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And then there was one ...

Wednesday, April 22, 2009

I'm still pounding the pavement over here in The Netherlands (with very, very, very limited e-mail access. Quite difficult to keep up on things by the way) but there's some big news on the retail front today. NRF and RILA have agreed to merge. Here's the release:

WASHINGTON, DC -- The National Retail Federation (NRF) and the Retail Industry Leaders Association (RILA) today announced that the executive committees of both associations have unanimously agreed in principle to a merger that will create a single trade association representing retail interests in the nation’s capital.

The new organization will provide enhanced value to both RILA and NRF’s members and help to ensure that the retail industry speaks with a one voice to advance the industry and its more than 15 million workers.

“This is an historic time for our industry. The challenges and opportunities before our members are unprecedented. Now is the right time to bring these associations together,” said RILA Chairman, Robert A. Niblock, Chairman & Chief Executive Officer of Lowe's Companies, Inc. and NRF Chairman Myron E. (Mike) Ullman, III, Chairman and CEO of J.C. Penney Company, Inc. in a joint statement.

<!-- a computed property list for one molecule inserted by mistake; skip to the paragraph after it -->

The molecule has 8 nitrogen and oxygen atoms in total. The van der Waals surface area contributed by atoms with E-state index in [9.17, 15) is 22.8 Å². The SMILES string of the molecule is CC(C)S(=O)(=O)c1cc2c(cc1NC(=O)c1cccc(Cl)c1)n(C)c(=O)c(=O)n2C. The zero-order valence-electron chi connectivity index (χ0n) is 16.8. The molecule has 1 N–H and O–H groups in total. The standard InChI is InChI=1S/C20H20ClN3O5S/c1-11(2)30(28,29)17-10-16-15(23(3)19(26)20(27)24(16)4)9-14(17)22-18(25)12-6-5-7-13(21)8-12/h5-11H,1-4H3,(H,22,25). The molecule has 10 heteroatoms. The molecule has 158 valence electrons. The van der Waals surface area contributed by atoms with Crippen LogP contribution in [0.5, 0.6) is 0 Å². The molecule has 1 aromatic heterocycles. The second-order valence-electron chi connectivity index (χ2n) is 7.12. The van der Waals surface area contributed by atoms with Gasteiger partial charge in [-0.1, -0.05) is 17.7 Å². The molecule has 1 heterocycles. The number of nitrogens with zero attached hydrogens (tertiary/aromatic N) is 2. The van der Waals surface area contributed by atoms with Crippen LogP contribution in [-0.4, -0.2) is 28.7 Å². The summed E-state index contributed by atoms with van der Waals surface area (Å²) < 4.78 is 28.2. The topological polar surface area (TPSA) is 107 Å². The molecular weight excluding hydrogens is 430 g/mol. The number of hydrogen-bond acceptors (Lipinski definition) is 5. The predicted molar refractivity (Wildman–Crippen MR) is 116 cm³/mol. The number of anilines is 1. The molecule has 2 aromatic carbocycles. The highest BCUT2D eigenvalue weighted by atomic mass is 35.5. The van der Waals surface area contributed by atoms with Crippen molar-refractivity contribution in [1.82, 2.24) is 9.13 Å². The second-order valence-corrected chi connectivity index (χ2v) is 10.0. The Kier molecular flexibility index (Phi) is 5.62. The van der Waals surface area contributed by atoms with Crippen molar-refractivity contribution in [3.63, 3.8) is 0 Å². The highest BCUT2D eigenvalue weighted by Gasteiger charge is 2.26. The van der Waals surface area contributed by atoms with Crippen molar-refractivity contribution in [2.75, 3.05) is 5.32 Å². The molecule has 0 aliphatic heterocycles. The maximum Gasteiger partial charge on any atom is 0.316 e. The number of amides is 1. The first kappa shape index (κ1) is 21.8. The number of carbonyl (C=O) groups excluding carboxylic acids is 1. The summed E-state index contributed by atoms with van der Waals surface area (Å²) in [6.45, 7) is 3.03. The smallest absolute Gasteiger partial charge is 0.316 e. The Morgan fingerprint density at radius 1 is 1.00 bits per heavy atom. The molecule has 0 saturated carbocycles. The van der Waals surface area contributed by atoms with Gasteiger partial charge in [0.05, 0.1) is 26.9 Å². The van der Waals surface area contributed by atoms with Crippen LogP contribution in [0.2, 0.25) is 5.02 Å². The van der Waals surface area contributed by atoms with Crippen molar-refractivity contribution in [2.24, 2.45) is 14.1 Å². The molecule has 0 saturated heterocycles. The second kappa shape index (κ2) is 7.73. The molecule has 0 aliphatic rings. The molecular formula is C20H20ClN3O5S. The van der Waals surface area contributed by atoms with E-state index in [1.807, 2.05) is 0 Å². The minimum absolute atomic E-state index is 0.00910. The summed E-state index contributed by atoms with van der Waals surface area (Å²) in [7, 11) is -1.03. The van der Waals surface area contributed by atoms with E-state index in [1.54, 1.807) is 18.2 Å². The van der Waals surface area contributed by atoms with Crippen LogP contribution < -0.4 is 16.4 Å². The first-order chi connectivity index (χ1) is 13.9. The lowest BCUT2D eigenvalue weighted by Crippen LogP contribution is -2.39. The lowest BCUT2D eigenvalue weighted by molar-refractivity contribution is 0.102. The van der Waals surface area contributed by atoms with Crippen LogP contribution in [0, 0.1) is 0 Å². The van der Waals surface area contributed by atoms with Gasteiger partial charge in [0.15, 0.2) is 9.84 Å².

According to Niblock and Ullman, in addition to enhancing member value, the new (and as yet unnamed) association will accrue substantial benefits to all members collectively, small and large,  including:

A unified and stronger voice on policy, communications, and public affairs issues in Washington, DC
A host of exciting member events and conferences open to the combined membership of NRF and RILA and, including NRF’s “Big Show” and RILA’s annual Logistics Conference scheduled for  January and February, 2010;
Focused educational offerings and operational services for independent retailers
A single point of integration and dialogue with state retail associations and business groups in state capitals across the United States; and
A fully-integrated staff.

Completion of the merger requires that both NRF and RILA submit to a thorough due diligence process. The details of the merger are being developed by representatives from RILA and NRF.  Both associations’ boards of directors must recommend the merger, and both memberships must approve it.

Both RILA and NRF expect the process to be completed by this summer.

I wonder what this means for both association's respective LP conferences as well as their LP executive staffers Joe LaRocca (who recently stepped into a new role. I'd link to the story here but it seems as though we are still having some search engine issues.), Paul Jones and Rhett Asher. From a cost standpoint, I would think there would be some consolidation but there's obviously some significant value in keeping these three LP powerhouse names on board.

Video shows excessive force by campus security?

Tuesday, April 21, 2009